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The House as a Symbol of Self, Article Critique Example

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Article Critique

Thesis Summary

Clare Cooper Marcus uses her essay “The House as Symbol of the Self” to advance the thesis that our homes operate as symbolic representations of our self-image.  Marcus demonstrates that the sacred nature of homes, both historically and in a modern context, have infinite symbolic meaning and helps to determine our conceptions of both self and space.  She suggests that the study of architecture and design, both in practical and philosophical terms, can be greatly improved by an awareness of the ways in which one’s home acts a reflection of the resident’s internal and external self.  Using a framework steeped in Jungian psychoanalytic theory, Marcus demonstrates that the homes we inhabit speak volumes about our socioeconomic class, our aesthetic preferences, and how we wish to present ourselves to the rest of the world.

Key Definitions

Marcus introduces several key terms and concepts.  Primary among these, is her exploration of Carl Jung’s psychoanalytic theories.  Building off Sigmund Freud’s study of the unconscious, Jung sought to explore the idea of a collective unconscious, meaning an innate psychic connection to other human beings.  The collective unconscious was Jung’s way of explaining man’s link to a “primitive past […] in which are deposited certain basic and timeless nodes of psychic energy which he termed archetypes[1].”  The role of the symbol also played a part in this exploration, and can be understood to have an “objective visible reality [that] always has behind it a hidden, profound, and only partly intelligible meaning which represents its roots in the archetype[2].”  Viewed through this lens, the physical interior and exterior spaces of the house can symbolize the inner and outer workings of the self by reflecting both how we see ourselves and how we allow others to see us.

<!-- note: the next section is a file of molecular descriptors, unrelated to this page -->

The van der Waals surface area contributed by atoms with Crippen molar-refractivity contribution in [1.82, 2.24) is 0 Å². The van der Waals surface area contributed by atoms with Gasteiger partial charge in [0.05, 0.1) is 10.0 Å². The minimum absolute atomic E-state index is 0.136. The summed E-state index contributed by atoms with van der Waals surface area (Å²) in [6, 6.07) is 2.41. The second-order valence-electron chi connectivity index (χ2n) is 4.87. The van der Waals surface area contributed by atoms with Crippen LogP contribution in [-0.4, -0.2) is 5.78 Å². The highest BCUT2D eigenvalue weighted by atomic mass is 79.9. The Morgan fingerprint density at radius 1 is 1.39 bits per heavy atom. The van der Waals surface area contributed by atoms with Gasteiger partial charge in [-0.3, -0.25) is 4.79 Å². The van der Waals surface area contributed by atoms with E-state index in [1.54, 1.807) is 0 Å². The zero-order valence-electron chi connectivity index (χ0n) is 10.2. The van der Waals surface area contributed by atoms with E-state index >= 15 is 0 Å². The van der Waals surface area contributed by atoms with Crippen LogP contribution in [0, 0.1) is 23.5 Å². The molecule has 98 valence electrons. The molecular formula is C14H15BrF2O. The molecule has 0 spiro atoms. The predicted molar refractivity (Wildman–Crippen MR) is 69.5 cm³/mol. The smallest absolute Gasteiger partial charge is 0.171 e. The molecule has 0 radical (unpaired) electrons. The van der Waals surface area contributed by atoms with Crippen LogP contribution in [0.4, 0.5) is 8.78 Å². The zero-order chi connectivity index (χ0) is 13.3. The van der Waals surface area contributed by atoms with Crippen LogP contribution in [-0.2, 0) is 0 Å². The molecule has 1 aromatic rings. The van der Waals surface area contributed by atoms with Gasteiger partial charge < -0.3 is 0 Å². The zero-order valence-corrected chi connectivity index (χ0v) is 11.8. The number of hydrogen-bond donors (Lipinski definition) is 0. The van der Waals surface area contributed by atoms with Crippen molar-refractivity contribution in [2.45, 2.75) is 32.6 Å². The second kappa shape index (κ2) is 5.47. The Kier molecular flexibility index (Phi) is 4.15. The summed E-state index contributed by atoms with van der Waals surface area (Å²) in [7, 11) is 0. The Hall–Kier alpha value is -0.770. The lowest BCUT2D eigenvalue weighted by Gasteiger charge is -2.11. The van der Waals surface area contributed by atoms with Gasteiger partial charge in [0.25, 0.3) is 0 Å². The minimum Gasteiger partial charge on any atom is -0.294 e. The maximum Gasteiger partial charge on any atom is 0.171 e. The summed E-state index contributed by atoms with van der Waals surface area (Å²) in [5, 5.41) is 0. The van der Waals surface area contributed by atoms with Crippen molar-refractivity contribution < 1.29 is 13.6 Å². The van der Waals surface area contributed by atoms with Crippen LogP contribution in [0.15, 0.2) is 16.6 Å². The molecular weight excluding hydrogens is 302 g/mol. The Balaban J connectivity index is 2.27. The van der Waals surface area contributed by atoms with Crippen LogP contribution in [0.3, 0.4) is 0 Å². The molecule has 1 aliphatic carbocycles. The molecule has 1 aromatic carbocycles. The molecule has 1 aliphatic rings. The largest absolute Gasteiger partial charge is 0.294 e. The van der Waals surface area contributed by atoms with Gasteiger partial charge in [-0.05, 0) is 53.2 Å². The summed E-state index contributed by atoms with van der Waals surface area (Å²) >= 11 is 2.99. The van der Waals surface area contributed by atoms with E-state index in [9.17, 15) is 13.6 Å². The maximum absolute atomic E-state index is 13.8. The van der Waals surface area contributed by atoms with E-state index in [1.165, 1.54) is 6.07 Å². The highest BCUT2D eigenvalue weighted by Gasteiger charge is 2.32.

Marcus’ Arguments

In discussing the house as a symbol of self, Marcus cites a study conducted by Berkeley sociologist Carl Werthman which found that the homes people purchase can be directly correlated to their attempt to “bolster their image of self–both as an individual and as a person in a certain status position in society[3].” Thus, businessmen who displayed extroverted tendencies tended to buy homes which visibly demonstrated their affluence whereas people in careers which emphasized personal over professional success tended to focus on the aesthetic elements of their homes.  Economic and social stability play an important part in developing the stability of an individual’s self-image, as demonstrated by the work of sociologist Lee Rainwater.  Her work illustrated that in times of economic or social unrest, one’s home is often viewed as “a shell, a fortress into which to retreat”[4] such as is often seen in low income American neighborhoods which must utilize window bars and other security elements to ensure their inhabitants safety.

Relation to Broader Literature

Marcus furthers her discussion of the house-as-self by exploring the manner in which our ideas about home and house materialize in literature, poetry, and dreams.  She notes that humans have a tendency to apply human emotions and qualities to homes, despite their inanimateness, perhaps as a way to create a stronger connection between self and the place which shelters self.  Looking at a diverse array of writers ranging from Gunter Grass to Anais Nin, Marcus concludes that the symbolic nature of the home can allow it to operate as a womb which transports us back to the security of infancy and childhood.  Marcus also critiques Jung’s writing in regards to a series of dreams he had about houses to demonstrate that the dreams (and realities) we have in regards to house and home can represent our own evolving maturity.

Critical Questions

The notion of home is a sacred one that resists change in its most basic architectural elements.  This raises questions about the space and economic issues which find many people living in apartment building instead of houses.  It also raises issues about the ways in which modern architectural elements (pre-fabricated homes, McMansions) reveal negative aspects of the human condition.

Relevance

Marcus suggests that in order for architects and designers to truly provide their clients -many of whom they will never actually meet – with homes that allow for a positive relationship between self and physical structure, they must take into account the sacred, symbolic, and archetypal meanings of houses.  Marcus’ Jungian analysis of the house-as-self has important implications for the future of design, especially in relation to low-income and affordable housing, which has traditionally been designed without an eye for either the aesthetic or the symbolic.

Bibliography

Clare Cooper Marcus. “The House as Symbol of the Self.” In Designing for Human Behavior, edited by Jon T. Lang. New York: Dowden, Hutchinson, & Ross, 1974..

[1]    Clare Cooper Marcus, “The House as Symbol of the Self,” in Designing for Human Behavior, ed. Jon T. Lang, (New York: Dowden, Hutchinson, & Ross, 1974), 300.

[2]    Marcus, 300.

[3]    Marcus, 302.

[4]    Marcus, 303.

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